Ready to skateboard on a cushion of air?
Your knees quiver while perched on a 90-pound slice of copper board. Floating above a pillow of air, the board seems about to shoot out from under your feet. The sound of the high-pitched engine bounces of the sheet of copper as you swivel and glide your way a few feet forward.
This is hoverboarding.
Skateboarding is going airborne this fall. That's with the launch of the first real commercially marketed hoverboard. It uses magnetics to float about an inch off the ground. The creators believe their technology will someday be used to transport large containers. Maybe it could hold buildings above earthquakes as the ground shakes below.
But for now, it's all about fun.
"You just smoothly move along. And it's odd because you can move in all directions," said engineer Kyle O'Neil. He is seated on a copper ramp where they test their products while wearing helmets and safety lenses.
But there are some catches. The Hendo currently only works for about 15 minute. Then it needs recharging. It can only operate over metal surfaces. And it's expensive, $10,000.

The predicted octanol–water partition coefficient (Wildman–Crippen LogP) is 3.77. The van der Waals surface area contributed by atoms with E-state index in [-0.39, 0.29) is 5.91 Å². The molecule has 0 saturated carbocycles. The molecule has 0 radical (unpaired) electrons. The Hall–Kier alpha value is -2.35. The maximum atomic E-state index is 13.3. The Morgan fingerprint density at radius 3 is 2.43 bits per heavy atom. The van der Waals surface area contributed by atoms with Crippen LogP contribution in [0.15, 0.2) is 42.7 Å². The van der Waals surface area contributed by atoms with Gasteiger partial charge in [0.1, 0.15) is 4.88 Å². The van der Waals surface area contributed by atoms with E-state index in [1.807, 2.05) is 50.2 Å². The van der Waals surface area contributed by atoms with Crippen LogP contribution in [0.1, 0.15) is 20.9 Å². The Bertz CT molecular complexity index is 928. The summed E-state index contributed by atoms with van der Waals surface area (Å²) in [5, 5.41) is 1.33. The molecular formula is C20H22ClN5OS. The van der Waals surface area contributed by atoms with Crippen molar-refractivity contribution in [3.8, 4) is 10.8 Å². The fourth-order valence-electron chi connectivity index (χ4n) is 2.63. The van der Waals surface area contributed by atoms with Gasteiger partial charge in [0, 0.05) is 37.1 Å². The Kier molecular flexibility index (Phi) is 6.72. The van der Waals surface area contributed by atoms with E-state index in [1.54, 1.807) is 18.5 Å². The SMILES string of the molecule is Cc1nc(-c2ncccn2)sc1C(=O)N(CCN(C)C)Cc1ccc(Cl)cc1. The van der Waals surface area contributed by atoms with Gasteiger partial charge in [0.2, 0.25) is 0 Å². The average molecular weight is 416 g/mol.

Greg and Jill Henderson are co-founders of the firm Arx Pax. Their company developed the Hendo Hoverboard. Now they envision much more.
Sketches of hoverboard parks are already pinned to the walls. The parks would be similar to skateboard parks. People could rent boards and ride up and down ramps.
Here's how it works: four dinner plate-sized hover engines are on the bottom of the board to create a magnetic field. That induces a secondary magnetic field in a conductive surface. In this case that surface is copper, although aluminum even under concrete works as well. Magnetic levitation trains in Asia work on similar principles.
Hoverboards captured public interest in the "Back to the Future" movies. In one film, character Marty McFly hopped on one to escape attackers.
Since then, there have been some real attempts. The current prototype was designed in part by surfboard shaper Bob Pearson. It is broader and wider than a typical skateboard. It's also fairly slow.
Henderson is delighted with what they've done so far.
"Last month," he said, "the Wikipedia entry for hoverboard said this was a fictional device.
"It doesn't say that anymore."